"Clarifying the Nature of the Infinite": the development of metamathematics and proof theory
, 2001
"... We discuss the development of metamathematics in the Hilbert school, and Hilbert's prooftheoretic program in particular. We place this program in a broader historical and philosophical context, especially with respect to nineteenth century developments in mathematics and logic. Finally, we show how ..."
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Cited by 5 (2 self)
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We discuss the development of metamathematics in the Hilbert school, and Hilbert's prooftheoretic program in particular. We place this program in a broader historical and philosophical context, especially with respect to nineteenth century developments in mathematics and logic. Finally, we show how these considerations help frame our understanding of metamathematics and proof theory today.
Constructive Closed Range and Open Mapping Theorems
 Indag. Math. N.S
, 1998
"... We prove a version of the closed range theorem within Bishop's constructive mathematics. This is applied to show that if an operator T on a Hilbert space has an adjoint and a complete range, then both T and T are sequentially open. 1 Introduction In this paper we continue our constructive exp ..."
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Cited by 3 (2 self)
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We prove a version of the closed range theorem within Bishop's constructive mathematics. This is applied to show that if an operator T on a Hilbert space has an adjoint and a complete range, then both T and T are sequentially open. 1 Introduction In this paper we continue our constructive exploration of the theory of operators, in particular operators on a Hilbert space ([4], [5], [6]). We work entirely within Bishop's constructive mathematics, which we regard as mathematics with intuitionistic logic. For discussions of the merits of this approach to mathematics in particular, the multiplicity of its modelssee [3] and [10]. The technical background needed in our paper is found in [1] and [9]. Our main aim is to prove the following result, the constructive Closed Range Theorem for operators on a Hilbert space (cf. [16], pages 99103): Theorem 1 Let H be a Hilbert space, and T a linear operator on H such that T exists and ran(T ) is closed. Then ran(T ) and ker(T ) are bo...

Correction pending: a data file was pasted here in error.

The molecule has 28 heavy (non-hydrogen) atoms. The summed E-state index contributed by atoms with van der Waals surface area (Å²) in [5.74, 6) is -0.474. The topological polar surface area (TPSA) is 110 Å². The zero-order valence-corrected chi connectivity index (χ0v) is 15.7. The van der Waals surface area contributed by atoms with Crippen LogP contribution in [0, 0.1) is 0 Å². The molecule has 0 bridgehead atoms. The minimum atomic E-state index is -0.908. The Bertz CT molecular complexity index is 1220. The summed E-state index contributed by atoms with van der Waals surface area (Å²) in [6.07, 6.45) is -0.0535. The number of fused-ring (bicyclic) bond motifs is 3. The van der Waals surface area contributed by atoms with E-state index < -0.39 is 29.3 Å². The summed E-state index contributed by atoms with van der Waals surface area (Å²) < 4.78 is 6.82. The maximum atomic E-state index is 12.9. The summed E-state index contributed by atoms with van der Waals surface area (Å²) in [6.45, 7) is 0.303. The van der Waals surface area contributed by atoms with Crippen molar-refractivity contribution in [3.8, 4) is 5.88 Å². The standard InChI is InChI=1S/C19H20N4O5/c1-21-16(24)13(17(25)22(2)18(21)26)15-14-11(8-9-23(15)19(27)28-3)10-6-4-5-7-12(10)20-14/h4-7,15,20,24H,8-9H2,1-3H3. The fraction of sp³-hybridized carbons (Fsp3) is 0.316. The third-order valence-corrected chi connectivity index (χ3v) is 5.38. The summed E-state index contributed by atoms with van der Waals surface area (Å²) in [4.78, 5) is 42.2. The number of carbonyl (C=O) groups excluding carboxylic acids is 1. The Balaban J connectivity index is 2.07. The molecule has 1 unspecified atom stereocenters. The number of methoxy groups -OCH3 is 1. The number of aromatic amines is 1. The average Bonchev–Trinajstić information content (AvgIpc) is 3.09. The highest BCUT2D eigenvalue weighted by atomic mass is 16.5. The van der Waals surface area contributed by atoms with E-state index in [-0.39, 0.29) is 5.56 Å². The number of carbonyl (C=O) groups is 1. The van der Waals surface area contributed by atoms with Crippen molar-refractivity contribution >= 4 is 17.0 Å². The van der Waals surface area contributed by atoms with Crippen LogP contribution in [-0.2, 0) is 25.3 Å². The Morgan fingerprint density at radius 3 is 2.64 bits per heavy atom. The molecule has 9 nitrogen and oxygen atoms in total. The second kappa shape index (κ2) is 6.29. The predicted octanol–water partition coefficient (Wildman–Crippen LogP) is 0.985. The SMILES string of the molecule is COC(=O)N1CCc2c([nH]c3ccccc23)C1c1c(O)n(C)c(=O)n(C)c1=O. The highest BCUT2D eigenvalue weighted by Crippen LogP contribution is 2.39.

Constructive Aspects of the Dirichlet Problem 1
"... Abstract: We examine, within the framework of Bishop's constructive mathematics, various classical methods for proving the existence of weak solutions of the Dirichlet Problem, with a view to showing why those methods do not immediately translate into viable constructive ones. In particular, we disc ..."
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Abstract: We examine, within the framework of Bishop's constructive mathematics, various classical methods for proving the existence of weak solutions of the Dirichlet Problem, with a view to showing why those methods do not immediately translate into viable constructive ones. In particular, we discuss the equivalence of the existence of weak solutions of the Dirichlet Problem and the existence of minimizers for certain associated integral functionals. Our analysis pinpoints exactly what is needed to nd weak solutions of the Dirichlet Problem: namely, the computation of either the norm of a linear functional on a certain Hilbert space or, equivalently, the in mum of an associated integral functional.